|Underwriting||IPO underwriters, typically investment banks, help sell shares. Commit to raising capital for the company by buying IPO shares.||No underwriting for direct listing. Shares trade on stock exchange.|
|Initial Share Price||Predetermined by investment banks and company.||Exchange market makers set a reference price based on investor demand.|
|Shareholder lock-up||Prevents existing company shareholders from selling shares for a certain period (typically 90-180 days) immediately after IPO.||Prevents existing company shareholders from selling shares for a certain period (typically 90-180 days) immediately after IPO.|
|Investor communication about offer||Investor roadshow by invitation, typically for institutional investors.||Online investor day open to everyone.|
What Direct Listings Mean for Individual Investors?
From the average investor’s perspective, direct listing offers more opportunity. Investment banks use a series of "roadshows" to promote and sell IPOs to institutional investors and clients.
Retail investors often lose out to these large investors and don’t get shares allocated in IPOs. In a direct listing, stock becomes available to all investors at the same time.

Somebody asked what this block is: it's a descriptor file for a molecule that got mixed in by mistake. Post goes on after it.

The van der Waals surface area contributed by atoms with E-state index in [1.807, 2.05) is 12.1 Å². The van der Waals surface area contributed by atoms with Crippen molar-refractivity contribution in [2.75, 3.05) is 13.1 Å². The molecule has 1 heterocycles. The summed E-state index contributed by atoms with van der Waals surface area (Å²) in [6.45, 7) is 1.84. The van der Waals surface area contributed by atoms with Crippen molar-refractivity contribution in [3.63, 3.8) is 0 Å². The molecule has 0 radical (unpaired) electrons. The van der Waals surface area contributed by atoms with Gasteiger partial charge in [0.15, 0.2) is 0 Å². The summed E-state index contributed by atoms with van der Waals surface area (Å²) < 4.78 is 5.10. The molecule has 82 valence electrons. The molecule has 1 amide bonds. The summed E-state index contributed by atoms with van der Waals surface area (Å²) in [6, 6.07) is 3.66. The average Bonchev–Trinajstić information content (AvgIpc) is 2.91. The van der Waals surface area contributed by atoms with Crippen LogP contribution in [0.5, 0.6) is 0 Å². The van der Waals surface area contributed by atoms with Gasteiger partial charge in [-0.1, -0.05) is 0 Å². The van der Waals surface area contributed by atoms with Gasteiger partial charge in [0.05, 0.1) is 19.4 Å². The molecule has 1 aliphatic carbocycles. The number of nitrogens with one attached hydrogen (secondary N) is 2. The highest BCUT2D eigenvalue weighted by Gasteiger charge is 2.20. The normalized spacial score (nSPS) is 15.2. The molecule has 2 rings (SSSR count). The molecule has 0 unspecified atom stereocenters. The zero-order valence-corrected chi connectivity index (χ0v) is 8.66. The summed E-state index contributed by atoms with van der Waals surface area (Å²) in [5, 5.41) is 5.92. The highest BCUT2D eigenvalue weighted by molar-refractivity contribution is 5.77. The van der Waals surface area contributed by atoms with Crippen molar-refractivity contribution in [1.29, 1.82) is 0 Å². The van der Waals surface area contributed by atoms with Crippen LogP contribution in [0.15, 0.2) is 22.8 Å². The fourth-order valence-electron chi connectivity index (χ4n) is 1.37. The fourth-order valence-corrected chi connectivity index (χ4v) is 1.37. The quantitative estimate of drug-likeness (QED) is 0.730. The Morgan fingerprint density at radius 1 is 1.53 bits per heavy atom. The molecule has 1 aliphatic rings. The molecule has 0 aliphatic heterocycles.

This means all you need to do to participate in buying shares in a direct listing is to place your buy orders through whichever channel you normally use to trade other stocks— a broker or an app.
Investor days held by companies prior to direct listing are open to everyone and allow retail investors to understand what the company has to offer, getting the exact same information offered to other investors.
- Direct listings are a way for private companies to go public without an IPO.
- Both direct listing and an IPO are routes for a company to bring shares to the stock market for the first time, but they have stark differences.
- Unlike in an IPO, shares in a direct listing trade immediately on the stock exchange.
- Before December 2020, only existing shareholders could sell shares in a DPO. Now newly issued shares can also be a part of the offering.
- Retail investors who often did not get IPO share allocation may have a better chance at investing in direct listing shares.
The Balance does not provide tax, investment, or financial services and advice. The information is being presented without consideration of the investment objectives, risk tolerance, or financial circumstances of any specific investor and might not be suitable for all investors. Past performance is not indicative of future results. Investing involves risk including the possible loss of principal.